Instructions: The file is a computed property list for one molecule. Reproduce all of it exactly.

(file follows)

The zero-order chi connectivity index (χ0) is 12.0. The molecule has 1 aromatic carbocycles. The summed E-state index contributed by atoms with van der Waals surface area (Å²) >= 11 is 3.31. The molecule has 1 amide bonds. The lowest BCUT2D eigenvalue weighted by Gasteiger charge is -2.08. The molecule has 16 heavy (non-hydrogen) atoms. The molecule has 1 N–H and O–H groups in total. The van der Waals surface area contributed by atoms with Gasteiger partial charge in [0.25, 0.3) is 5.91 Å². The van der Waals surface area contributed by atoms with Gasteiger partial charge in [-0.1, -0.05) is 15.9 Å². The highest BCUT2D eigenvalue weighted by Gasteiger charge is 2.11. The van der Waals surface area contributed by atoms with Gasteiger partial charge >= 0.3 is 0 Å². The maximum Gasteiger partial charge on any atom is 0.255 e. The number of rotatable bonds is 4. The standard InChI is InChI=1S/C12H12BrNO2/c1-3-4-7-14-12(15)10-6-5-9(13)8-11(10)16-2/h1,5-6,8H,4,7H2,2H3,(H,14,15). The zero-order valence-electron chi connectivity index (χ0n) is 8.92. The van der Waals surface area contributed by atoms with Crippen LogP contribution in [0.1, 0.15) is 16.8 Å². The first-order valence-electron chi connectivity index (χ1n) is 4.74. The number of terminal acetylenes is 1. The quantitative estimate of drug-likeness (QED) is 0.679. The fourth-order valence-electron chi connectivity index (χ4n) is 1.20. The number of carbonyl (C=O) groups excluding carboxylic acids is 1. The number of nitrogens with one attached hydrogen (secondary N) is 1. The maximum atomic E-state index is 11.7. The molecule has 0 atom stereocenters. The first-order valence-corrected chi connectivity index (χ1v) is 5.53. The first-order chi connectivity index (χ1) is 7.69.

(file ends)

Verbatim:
The zero-order chi connectivity index (χ0) is 12.0. The molecule has 1 aromatic carbocycles. The summed E-state index contributed by atoms with van der Waals surface area (Å²) >= 11 is 3.31. The molecule has 1 amide bonds. The lowest BCUT2D eigenvalue weighted by Gasteiger charge is -2.08. The molecule has 16 heavy (non-hydrogen) atoms. The molecule has 1 N–H and O–H groups in total. The van der Waals surface area contributed by atoms with Gasteiger partial charge in [0.25, 0.3) is 5.91 Å². The van der Waals surface area contributed by atoms with Gasteiger partial charge in [-0.1, -0.05) is 15.9 Å². The highest BCUT2D eigenvalue weighted by Gasteiger charge is 2.11. The van der Waals surface area contributed by atoms with Gasteiger partial charge >= 0.3 is 0 Å². The maximum Gasteiger partial charge on any atom is 0.255 e. The number of rotatable bonds is 4. The standard InChI is InChI=1S/C12H12BrNO2/c1-3-4-7-14-12(15)10-6-5-9(13)8-11(10)16-2/h1,5-6,8H,4,7H2,2H3,(H,14,15). The zero-order valence-electron chi connectivity index (χ0n) is 8.92. The van der Waals surface area contributed by atoms with Crippen LogP contribution in [0.1, 0.15) is 16.8 Å². The first-order valence-electron chi connectivity index (χ1n) is 4.74. The number of terminal acetylenes is 1. The quantitative estimate of drug-likeness (QED) is 0.679. The fourth-order valence-electron chi connectivity index (χ4n) is 1.20. The number of carbonyl (C=O) groups excluding carboxylic acids is 1. The number of nitrogens with one attached hydrogen (secondary N) is 1. The maximum atomic E-state index is 11.7. The molecule has 0 atom stereocenters. The first-order valence-corrected chi connectivity index (χ1v) is 5.53. The first-order chi connectivity index (χ1) is 7.69.